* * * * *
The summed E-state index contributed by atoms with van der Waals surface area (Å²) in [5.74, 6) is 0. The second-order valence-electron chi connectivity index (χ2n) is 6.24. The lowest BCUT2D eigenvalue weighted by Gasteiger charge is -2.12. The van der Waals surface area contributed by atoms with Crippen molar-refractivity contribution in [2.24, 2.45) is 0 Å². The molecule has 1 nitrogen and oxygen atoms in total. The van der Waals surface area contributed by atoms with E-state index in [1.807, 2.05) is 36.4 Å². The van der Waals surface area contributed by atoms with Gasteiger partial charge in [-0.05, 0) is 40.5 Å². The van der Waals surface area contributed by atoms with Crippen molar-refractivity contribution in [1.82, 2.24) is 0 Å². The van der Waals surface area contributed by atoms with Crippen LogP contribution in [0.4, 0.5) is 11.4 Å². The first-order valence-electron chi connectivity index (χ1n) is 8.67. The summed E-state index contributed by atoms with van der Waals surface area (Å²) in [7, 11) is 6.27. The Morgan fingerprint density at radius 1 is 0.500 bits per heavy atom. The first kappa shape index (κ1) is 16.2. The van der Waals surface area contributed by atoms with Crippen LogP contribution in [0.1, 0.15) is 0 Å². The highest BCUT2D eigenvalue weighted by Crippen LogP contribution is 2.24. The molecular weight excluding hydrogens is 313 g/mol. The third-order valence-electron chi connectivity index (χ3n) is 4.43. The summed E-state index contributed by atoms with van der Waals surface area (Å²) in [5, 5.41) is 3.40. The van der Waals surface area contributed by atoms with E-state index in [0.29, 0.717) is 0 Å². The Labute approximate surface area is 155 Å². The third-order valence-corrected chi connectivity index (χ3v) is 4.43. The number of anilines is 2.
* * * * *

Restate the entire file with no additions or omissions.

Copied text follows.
The summed E-state index contributed by atoms with van der Waals surface area (Å²) in [5.74, 6) is 0. The second-order valence-electron chi connectivity index (χ2n) is 6.24. The lowest BCUT2D eigenvalue weighted by Gasteiger charge is -2.12. The van der Waals surface area contributed by atoms with Crippen molar-refractivity contribution in [2.24, 2.45) is 0 Å². The molecule has 1 nitrogen and oxygen atoms in total. The van der Waals surface area contributed by atoms with E-state index in [1.807, 2.05) is 36.4 Å². The van der Waals surface area contributed by atoms with Gasteiger partial charge in [-0.05, 0) is 40.5 Å². The van der Waals surface area contributed by atoms with Crippen molar-refractivity contribution in [1.82, 2.24) is 0 Å². The van der Waals surface area contributed by atoms with Crippen LogP contribution in [0.4, 0.5) is 11.4 Å². The first-order valence-electron chi connectivity index (χ1n) is 8.67. The summed E-state index contributed by atoms with van der Waals surface area (Å²) in [7, 11) is 6.27. The Morgan fingerprint density at radius 1 is 0.500 bits per heavy atom. The first kappa shape index (κ1) is 16.2. The van der Waals surface area contributed by atoms with Crippen LogP contribution in [0.1, 0.15) is 0 Å². The highest BCUT2D eigenvalue weighted by Crippen LogP contribution is 2.24. The molecular weight excluding hydrogens is 313 g/mol. The third-order valence-electron chi connectivity index (χ3n) is 4.43. The summed E-state index contributed by atoms with van der Waals surface area (Å²) in [5, 5.41) is 3.40. The van der Waals surface area contributed by atoms with E-state index in [0.29, 0.717) is 0 Å². The Labute approximate surface area is 155 Å². The third-order valence-corrected chi connectivity index (χ3v) is 4.43. The number of anilines is 2.